Foster's rule, also known as the island rule or the island effect, is an ecogeographical rule in evolutionary biology stating that members of a species get smaller or bigger depending on the resources available in the environment. For example, it is known that pygmy mammoths evolved from normal mammoths on small islands. Similar evolutionary paths have been observed in elephants, hippopotamuses, boas, sloths, deer (such as Key deer) and humans. It is part of the more general phenomenon of island syndrome which describes the differences in morphology, ecology, physiology and behaviour of insular species compared to their continental counterparts.
The rule was first formulated by van Valen in 1973 based on the study by mammalogist J. Bristol Foster in 1964. In it, Foster compared 116 island species to their mainland varieties. Foster proposed that certain island creatures evolved larger body size (insular gigantism) while others became smaller (insular dwarfism). Foster proposed the simple explanation that smaller creatures get larger when predation pressure is relaxed because of the absence of some of the predators of the mainland, and larger creatures become smaller when food resources are limited because of land area constraints.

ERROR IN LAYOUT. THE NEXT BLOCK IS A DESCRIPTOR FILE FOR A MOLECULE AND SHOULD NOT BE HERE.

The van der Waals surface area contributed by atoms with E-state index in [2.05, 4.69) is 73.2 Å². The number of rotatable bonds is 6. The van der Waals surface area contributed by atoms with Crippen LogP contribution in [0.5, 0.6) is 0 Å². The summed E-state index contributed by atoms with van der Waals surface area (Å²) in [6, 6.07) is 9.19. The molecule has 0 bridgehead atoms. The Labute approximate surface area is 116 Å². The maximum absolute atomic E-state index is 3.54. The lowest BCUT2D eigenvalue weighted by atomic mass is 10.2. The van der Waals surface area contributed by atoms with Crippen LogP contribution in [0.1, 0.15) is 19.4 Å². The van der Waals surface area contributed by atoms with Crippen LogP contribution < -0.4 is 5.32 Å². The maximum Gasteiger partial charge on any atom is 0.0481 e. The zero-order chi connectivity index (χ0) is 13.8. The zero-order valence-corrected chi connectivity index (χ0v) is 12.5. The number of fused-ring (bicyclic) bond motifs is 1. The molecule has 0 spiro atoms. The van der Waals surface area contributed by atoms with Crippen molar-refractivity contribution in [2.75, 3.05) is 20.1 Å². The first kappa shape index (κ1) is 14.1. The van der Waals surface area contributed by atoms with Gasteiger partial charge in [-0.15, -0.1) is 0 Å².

Recent literature has also applied the island rule to plants.
The Island Rule is a contested topic in evolutionary biology. Some argue that, since body size is a trait that is effected by multiple factors, and not just by organisms moving to an island, genetic variations across all populations could also cause the body mass differences between mainland and island populations.